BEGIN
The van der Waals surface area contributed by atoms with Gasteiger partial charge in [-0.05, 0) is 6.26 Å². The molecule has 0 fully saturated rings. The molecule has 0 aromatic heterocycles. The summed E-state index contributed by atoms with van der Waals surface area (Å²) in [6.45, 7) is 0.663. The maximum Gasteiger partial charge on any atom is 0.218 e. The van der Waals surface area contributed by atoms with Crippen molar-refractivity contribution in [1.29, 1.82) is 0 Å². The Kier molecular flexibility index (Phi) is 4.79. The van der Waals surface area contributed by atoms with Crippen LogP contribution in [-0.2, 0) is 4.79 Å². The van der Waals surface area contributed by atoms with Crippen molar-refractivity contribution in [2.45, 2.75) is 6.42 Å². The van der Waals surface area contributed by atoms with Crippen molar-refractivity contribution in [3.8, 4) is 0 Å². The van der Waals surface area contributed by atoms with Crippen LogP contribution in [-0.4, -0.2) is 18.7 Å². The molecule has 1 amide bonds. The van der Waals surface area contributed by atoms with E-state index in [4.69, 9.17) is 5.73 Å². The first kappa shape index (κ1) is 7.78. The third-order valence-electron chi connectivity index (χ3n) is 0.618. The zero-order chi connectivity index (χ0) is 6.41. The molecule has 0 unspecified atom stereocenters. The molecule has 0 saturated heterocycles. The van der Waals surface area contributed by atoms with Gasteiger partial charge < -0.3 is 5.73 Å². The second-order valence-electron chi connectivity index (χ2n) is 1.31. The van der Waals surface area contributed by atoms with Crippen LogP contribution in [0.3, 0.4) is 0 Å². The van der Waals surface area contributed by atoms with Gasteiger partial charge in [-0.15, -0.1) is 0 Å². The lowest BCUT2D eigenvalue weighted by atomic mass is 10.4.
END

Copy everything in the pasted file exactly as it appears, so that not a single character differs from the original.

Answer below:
The van der Waals surface area contributed by atoms with Gasteiger partial charge in [-0.05, 0) is 6.26 Å². The molecule has 0 fully saturated rings. The molecule has 0 aromatic heterocycles. The summed E-state index contributed by atoms with van der Waals surface area (Å²) in [6.45, 7) is 0.663. The maximum Gasteiger partial charge on any atom is 0.218 e. The van der Waals surface area contributed by atoms with Crippen molar-refractivity contribution in [1.29, 1.82) is 0 Å². The Kier molecular flexibility index (Phi) is 4.79. The van der Waals surface area contributed by atoms with Crippen LogP contribution in [-0.2, 0) is 4.79 Å². The van der Waals surface area contributed by atoms with Crippen molar-refractivity contribution in [2.45, 2.75) is 6.42 Å². The van der Waals surface area contributed by atoms with Crippen molar-refractivity contribution in [3.8, 4) is 0 Å². The van der Waals surface area contributed by atoms with Crippen LogP contribution in [-0.4, -0.2) is 18.7 Å². The molecule has 1 amide bonds. The van der Waals surface area contributed by atoms with E-state index in [4.69, 9.17) is 5.73 Å². The first kappa shape index (κ1) is 7.78. The third-order valence-electron chi connectivity index (χ3n) is 0.618. The zero-order chi connectivity index (χ0) is 6.41. The molecule has 0 unspecified atom stereocenters. The molecule has 0 saturated heterocycles. The van der Waals surface area contributed by atoms with Gasteiger partial charge < -0.3 is 5.73 Å². The second-order valence-electron chi connectivity index (χ2n) is 1.31. The van der Waals surface area contributed by atoms with Crippen LogP contribution in [0.3, 0.4) is 0 Å². The van der Waals surface area contributed by atoms with Gasteiger partial charge in [-0.15, -0.1) is 0 Å². The lowest BCUT2D eigenvalue weighted by atomic mass is 10.4.